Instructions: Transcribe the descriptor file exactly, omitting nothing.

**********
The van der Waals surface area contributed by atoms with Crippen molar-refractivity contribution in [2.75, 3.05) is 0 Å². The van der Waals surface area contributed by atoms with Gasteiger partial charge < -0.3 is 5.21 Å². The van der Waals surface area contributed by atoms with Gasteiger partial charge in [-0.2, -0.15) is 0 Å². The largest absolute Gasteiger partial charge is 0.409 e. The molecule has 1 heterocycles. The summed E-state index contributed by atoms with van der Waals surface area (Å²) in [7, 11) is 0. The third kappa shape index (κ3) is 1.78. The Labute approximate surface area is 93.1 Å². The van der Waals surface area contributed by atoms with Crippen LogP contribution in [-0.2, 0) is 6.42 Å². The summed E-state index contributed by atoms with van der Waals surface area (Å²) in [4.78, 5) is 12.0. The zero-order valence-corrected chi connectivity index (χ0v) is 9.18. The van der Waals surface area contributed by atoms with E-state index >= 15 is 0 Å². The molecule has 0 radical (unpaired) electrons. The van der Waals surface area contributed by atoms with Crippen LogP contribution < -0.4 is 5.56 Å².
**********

The van der Waals surface area contributed by atoms with Crippen molar-refractivity contribution in [2.75, 3.05) is 0 Å². The van der Waals surface area contributed by atoms with Gasteiger partial charge < -0.3 is 5.21 Å². The van der Waals surface area contributed by atoms with Gasteiger partial charge in [-0.2, -0.15) is 0 Å². The largest absolute Gasteiger partial charge is 0.409 e. The molecule has 1 heterocycles. The summed E-state index contributed by atoms with van der Waals surface area (Å²) in [7, 11) is 0. The third kappa shape index (κ3) is 1.78. The Labute approximate surface area is 93.1 Å². The van der Waals surface area contributed by atoms with Crippen LogP contribution in [-0.2, 0) is 6.42 Å². The summed E-state index contributed by atoms with van der Waals surface area (Å²) in [4.78, 5) is 12.0. The zero-order valence-corrected chi connectivity index (χ0v) is 9.18. The van der Waals surface area contributed by atoms with E-state index >= 15 is 0 Å². The molecule has 0 radical (unpaired) electrons. The van der Waals surface area contributed by atoms with Crippen LogP contribution < -0.4 is 5.56 Å².